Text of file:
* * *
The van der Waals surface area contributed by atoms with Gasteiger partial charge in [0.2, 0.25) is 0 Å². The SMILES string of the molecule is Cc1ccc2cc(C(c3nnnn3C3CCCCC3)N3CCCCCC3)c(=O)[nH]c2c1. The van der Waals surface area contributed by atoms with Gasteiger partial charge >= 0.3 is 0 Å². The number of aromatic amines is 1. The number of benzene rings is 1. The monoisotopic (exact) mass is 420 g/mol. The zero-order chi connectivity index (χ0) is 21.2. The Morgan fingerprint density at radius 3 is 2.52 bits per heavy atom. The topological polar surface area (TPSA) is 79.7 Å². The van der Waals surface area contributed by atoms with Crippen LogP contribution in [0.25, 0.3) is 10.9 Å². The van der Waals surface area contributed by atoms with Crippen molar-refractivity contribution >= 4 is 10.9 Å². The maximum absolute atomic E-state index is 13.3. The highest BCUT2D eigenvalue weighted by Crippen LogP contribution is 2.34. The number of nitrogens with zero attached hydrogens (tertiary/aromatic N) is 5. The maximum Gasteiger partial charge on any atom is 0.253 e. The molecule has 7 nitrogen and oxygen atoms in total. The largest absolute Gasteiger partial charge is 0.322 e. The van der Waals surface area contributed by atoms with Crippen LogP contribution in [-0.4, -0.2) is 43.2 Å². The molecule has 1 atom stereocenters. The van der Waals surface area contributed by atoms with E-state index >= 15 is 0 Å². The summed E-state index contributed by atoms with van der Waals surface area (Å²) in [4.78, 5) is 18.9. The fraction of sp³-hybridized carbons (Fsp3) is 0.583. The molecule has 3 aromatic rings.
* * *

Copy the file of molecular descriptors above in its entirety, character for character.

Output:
The van der Waals surface area contributed by atoms with Gasteiger partial charge in [0.2, 0.25) is 0 Å². The SMILES string of the molecule is Cc1ccc2cc(C(c3nnnn3C3CCCCC3)N3CCCCCC3)c(=O)[nH]c2c1. The van der Waals surface area contributed by atoms with Gasteiger partial charge >= 0.3 is 0 Å². The number of aromatic amines is 1. The number of benzene rings is 1. The monoisotopic (exact) mass is 420 g/mol. The zero-order chi connectivity index (χ0) is 21.2. The Morgan fingerprint density at radius 3 is 2.52 bits per heavy atom. The topological polar surface area (TPSA) is 79.7 Å². The van der Waals surface area contributed by atoms with Crippen LogP contribution in [0.25, 0.3) is 10.9 Å². The van der Waals surface area contributed by atoms with Crippen molar-refractivity contribution >= 4 is 10.9 Å². The maximum absolute atomic E-state index is 13.3. The highest BCUT2D eigenvalue weighted by Crippen LogP contribution is 2.34. The number of nitrogens with zero attached hydrogens (tertiary/aromatic N) is 5. The maximum Gasteiger partial charge on any atom is 0.253 e. The molecule has 7 nitrogen and oxygen atoms in total. The largest absolute Gasteiger partial charge is 0.322 e. The van der Waals surface area contributed by atoms with Crippen LogP contribution in [-0.4, -0.2) is 43.2 Å². The molecule has 1 atom stereocenters. The van der Waals surface area contributed by atoms with E-state index >= 15 is 0 Å². The summed E-state index contributed by atoms with van der Waals surface area (Å²) in [4.78, 5) is 18.9. The fraction of sp³-hybridized carbons (Fsp3) is 0.583. The molecule has 3 aromatic rings.